In an attempt to lure in conscience-driven customers, many restaurants across the Bay area have been lying about the origins and quality of their products, according to “Farm to Fable,” an investigative report published Sunday in the Tampa Bay Times.
Food critic Laura Reiley spent months heavily scrutinizing 54 restaurants that fell under her radar and found a disgusting reality. In many cases the food being served was not even close to what was being advertised.
The Mermaid Tavern pretended its cheese curds were homemade, Maritana Grille claimed to get its pork from a farmer who in reality doesn’t sell to them at all, and The Mill in St. Petersburg — one of the trendiest restaurants in the area that claimed all of its food was bought within a “250-mile radius” — actually used meats from Wyoming, Idaho and Colorado.
Scientists at USF DNA tested many of the “local” crabs being served and found they were not in fact the Florida blue crab being advertised at all, but rather the swimming blue crab from the Indian Ocean and West Pacific. The fraud, Reiley found, was in several major area restaurants.
This deception is deplorable. There is a reason people are switching in increasing numbers to supporting local restaurants and vendors. Food that was picked or raised in the local community ensures it is fresher, safer, healthier and yields a smaller carbon footprint.
Not to mention, added freshness means added flavor. Plus, many would prefer to spend a little more to support their local community than save a buck and get items from a different state or country.
“They say if you spend your money locally, it gets multiplied three times,” said Michael Novilla, the owner of Nova 535 event space in St. Petersburg who often will go out of his way to buy local, from “soup to soap,” according to the Tampa Bay Times.
Customers are aware of the price of such criteria, as it will force the restaurant to charge more for locally based dishes. However, as venues across the Bay have proven, they’re willing to pay a higher cost for better food.
To find out the eateries cherished by so many have been lying through their teeth to make a profit is infuriating. If you’re going to serve sub-par food, have the decency to be honest about it.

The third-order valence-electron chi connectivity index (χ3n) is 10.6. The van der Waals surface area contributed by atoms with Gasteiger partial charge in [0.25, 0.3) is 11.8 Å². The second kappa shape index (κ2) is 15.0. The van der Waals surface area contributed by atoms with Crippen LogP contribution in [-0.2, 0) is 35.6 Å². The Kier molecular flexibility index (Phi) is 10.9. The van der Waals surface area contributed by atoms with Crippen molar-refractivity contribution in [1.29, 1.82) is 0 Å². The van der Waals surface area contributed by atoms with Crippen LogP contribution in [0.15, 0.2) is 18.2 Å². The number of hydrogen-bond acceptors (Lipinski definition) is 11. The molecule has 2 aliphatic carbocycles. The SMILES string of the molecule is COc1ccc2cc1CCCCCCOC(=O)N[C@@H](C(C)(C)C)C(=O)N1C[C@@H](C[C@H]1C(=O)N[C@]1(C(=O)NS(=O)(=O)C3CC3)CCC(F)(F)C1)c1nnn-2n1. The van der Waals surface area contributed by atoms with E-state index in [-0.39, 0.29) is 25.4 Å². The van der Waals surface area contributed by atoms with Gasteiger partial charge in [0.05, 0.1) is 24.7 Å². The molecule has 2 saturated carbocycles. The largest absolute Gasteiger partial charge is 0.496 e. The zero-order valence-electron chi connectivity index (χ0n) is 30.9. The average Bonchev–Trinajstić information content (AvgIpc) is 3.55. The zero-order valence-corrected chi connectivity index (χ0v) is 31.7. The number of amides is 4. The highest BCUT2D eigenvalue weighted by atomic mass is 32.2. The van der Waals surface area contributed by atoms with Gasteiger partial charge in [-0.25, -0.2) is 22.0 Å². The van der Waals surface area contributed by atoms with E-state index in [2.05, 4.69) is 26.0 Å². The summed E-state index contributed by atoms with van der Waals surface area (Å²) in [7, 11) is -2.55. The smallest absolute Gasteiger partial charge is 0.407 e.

Unfortunately, there are over 40,000 restaurants in Florida and only 191 inspectors. Thus, it is going to continue to be easy for establishments to pull the wool over customers’ eyes without ever getting caught.
It is not only dishonest, but also dangerous for such deceitfulness to go unprosecuted. Many people struggling with food allergies stick to restaurants where they know exactly what is going to be on their plate.
For example, those who have a peanut allergy must be careful to not only avoid dishes with nuts, but also items that could have possibly been processed with the offending food. By eating locally sourced food, this caution isn’t needed.
Local fare isn’t processed, so it is safer to eat and many of us let our guard down when we go to order. Being lied to could cause this logic to fail and end up seriously hurting customers.
Don’t lie to customers, many of whom eat only organically and locally for integrity and health reasons, in an attempt to profit from the growing trend. You want to be able to brag about supporting local farmers and fishermen? Then make the effort to only buy from local vendors.
Breanne Williams is a junior majoring in mass communications.